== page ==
When Acura's redesigned seven-seat MDX arrives at dealerships in early July, it will start at $43,185, including an $895 destination charge. That's nearly $1,000 below the 2013 MDX, but the 2014 model comes without all-wheel drive, which has been standard since the original MDX arrived in late 2000. Acura expects a significant portion of shoppers to opt for the front-drive MDX, which gets an impressive EPA-rated 20/28/23 mpg city/highway/combined. That beats the front-drive Lexus RX 350 and Infiniti JX35 (both 21 mpg city/highway combined) as well as the Buick Enclave (19 mpg).
The starting price eclipses the 2013 Enclave ($39,340) and JX35 ($42,245), as well as the two-row RX 350 ($40,555), but it undercuts a couple players with standard all-wheel drive: the Audi Q7 ($47,695) and BMW X5 ($48,425). That will likely change for the just-introduced 2014 X5, which will have rear- or all-wheel drive, but BMW has yet to reveal pricing or standard features.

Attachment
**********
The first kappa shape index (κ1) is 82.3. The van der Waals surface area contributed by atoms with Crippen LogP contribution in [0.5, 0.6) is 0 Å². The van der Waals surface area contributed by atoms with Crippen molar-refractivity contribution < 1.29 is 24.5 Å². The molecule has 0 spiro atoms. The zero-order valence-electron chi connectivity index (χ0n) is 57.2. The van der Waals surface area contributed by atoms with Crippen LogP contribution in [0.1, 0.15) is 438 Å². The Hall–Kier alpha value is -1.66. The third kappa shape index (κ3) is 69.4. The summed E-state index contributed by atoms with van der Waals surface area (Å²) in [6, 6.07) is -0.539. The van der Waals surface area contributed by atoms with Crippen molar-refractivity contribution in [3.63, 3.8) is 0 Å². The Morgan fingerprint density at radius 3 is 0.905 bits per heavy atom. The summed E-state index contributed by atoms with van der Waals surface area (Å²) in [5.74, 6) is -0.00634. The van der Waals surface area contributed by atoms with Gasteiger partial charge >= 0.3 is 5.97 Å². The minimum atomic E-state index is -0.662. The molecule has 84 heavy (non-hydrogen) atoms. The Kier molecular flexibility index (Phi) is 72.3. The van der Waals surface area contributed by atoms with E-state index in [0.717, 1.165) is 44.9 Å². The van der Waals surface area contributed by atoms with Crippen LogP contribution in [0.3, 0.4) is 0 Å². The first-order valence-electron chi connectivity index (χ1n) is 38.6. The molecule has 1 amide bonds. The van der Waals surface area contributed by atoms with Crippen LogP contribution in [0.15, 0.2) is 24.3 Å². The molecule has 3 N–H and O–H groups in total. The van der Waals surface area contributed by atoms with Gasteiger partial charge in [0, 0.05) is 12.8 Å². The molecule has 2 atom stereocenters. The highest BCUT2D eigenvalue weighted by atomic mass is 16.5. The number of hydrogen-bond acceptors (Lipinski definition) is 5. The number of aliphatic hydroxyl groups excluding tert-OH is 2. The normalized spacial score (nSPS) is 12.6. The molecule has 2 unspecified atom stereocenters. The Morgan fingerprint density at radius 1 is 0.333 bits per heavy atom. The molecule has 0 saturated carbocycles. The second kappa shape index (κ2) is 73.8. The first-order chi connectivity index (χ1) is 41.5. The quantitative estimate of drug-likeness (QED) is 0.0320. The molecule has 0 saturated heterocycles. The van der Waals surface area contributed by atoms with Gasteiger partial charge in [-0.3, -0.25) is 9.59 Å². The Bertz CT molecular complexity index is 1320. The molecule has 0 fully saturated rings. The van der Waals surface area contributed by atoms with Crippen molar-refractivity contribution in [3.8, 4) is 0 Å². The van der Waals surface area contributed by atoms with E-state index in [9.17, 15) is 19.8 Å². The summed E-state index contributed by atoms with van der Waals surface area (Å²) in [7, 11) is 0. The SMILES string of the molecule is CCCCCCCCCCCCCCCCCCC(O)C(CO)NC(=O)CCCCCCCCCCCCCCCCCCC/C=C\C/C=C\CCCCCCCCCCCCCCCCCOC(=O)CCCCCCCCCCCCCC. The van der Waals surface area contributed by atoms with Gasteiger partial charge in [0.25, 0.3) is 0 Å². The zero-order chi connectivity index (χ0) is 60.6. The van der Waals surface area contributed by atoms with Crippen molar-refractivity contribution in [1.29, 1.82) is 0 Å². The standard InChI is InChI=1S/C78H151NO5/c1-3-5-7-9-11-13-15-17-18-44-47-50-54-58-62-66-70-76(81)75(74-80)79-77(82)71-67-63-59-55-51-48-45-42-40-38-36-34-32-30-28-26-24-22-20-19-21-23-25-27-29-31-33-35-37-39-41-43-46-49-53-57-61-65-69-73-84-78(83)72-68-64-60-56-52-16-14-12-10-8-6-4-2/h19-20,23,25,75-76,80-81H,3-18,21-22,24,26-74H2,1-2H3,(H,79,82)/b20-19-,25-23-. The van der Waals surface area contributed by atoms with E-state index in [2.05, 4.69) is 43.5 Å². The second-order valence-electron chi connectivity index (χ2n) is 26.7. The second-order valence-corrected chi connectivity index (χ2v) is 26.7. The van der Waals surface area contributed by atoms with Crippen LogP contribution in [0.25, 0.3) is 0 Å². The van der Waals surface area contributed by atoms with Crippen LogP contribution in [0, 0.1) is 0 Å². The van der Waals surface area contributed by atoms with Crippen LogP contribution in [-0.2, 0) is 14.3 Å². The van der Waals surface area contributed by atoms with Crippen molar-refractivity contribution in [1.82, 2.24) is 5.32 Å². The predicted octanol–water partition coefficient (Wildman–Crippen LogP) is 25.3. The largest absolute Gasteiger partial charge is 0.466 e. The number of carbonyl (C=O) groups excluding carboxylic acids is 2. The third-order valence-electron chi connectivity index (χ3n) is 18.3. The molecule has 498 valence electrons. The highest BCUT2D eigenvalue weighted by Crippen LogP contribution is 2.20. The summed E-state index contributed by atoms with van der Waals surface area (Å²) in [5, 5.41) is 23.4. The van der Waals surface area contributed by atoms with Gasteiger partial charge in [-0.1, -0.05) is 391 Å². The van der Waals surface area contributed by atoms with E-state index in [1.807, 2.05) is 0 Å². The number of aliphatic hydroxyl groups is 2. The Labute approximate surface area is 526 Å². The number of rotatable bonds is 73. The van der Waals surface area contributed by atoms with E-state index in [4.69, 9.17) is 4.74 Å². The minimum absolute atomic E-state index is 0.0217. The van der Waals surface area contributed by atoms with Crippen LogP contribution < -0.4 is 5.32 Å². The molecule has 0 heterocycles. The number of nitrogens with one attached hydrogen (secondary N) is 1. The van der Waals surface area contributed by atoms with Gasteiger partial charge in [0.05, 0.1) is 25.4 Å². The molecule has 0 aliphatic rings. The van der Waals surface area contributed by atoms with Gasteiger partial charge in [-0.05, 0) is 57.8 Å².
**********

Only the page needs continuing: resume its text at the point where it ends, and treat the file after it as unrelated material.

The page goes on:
Relative to that set — where three of the vehicles charge extra for leather and heated seats, and four charge extra for a moonroof — the Acura comes well-equipped. Eighteen-inch alloy wheels, a moonroof, full-LED headlights, a backup camera, one-touch power windows, keyless access with push-button start, fully adjustable second-row seats and a power tailgate are standard. So are leather seats, three-zone automatic climate control and heated front seats with eight-way power adjustment and power driver's lumbar support. The standard stereo incorporates CD/USB/iPod/satellite and HD radio compatibility with Bluetooth phone and audio streaming; it also has dual color displays with integrated Pandora and Aha radio apps, which streams off a compatible smartphone.